Fire-driven dynamic mosaics in the Great Victoria Desert, Australia – I. Fire geometry
Cite this article as: Haydon, D.T., Friar, J.K. & Pianka, E.R. Landscape Ecology (2000) 15: 373. doi:10.1023/A:1008138029197 Abstract
The dominant ground cover in the Great Victoria Desert is porcupine grass or spinifex, a fire-prone perennial grass that grows in hummocks or tussocks. Lightning sets hundreds of wildfires annually in inland arid Australia, generating an ever changing spatial-temporal patchwork of habitats that differ in their state of post-fire recovery. The spatial configuration of this patchwork is determined by the size, shape, frequency and inter-spatial relationships of fires, and is likely to play a vital role in the maintenance of the desert biota. Chronosequences of satellite imagery spanning the years 1972–1991 are used to extract and describe the geometry of over 800 fires from fire scars. In the imagery study area, an average of 43 fires occur annually, fire size frequency distributions are roughly log-normal with mild right skew, with average area of 28 km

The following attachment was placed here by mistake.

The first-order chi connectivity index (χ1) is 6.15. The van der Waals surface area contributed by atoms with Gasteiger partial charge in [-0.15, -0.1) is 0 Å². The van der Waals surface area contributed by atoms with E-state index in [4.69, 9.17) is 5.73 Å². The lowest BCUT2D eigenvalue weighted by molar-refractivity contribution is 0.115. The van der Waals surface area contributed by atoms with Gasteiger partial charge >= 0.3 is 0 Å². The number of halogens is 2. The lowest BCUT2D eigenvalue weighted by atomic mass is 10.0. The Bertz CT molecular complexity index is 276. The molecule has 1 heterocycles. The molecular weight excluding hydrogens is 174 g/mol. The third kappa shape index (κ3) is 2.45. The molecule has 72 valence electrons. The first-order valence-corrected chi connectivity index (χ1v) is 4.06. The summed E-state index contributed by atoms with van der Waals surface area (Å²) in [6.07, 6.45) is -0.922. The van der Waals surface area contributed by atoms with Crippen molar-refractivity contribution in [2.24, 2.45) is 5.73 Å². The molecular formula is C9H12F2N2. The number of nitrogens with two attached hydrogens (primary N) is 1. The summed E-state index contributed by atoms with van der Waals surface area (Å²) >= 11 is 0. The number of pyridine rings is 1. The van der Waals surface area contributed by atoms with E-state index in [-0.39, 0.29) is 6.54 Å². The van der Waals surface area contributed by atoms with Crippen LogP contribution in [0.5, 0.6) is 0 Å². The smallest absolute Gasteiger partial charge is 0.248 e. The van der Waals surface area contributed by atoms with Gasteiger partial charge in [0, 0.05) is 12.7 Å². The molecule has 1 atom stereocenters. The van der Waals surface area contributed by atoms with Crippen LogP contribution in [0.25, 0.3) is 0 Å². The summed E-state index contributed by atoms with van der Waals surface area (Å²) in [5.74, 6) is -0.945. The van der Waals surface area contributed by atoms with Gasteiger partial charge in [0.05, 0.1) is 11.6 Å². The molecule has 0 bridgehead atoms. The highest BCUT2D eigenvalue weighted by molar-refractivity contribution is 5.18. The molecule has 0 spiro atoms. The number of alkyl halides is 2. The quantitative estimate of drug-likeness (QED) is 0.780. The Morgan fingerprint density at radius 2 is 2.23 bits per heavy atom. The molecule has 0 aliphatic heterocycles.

2, burning between 2 and 5% of the burnable landscape each year. Average fire return interval is estimated to be at least 20 years. These empirical findings are an important prerequisite for developing a more sophisticated understanding of the dynamics of the fire cycle in this ecosystem. fire shape Great Victoria Desert habitat mosaics shape statistics succession wild fires References
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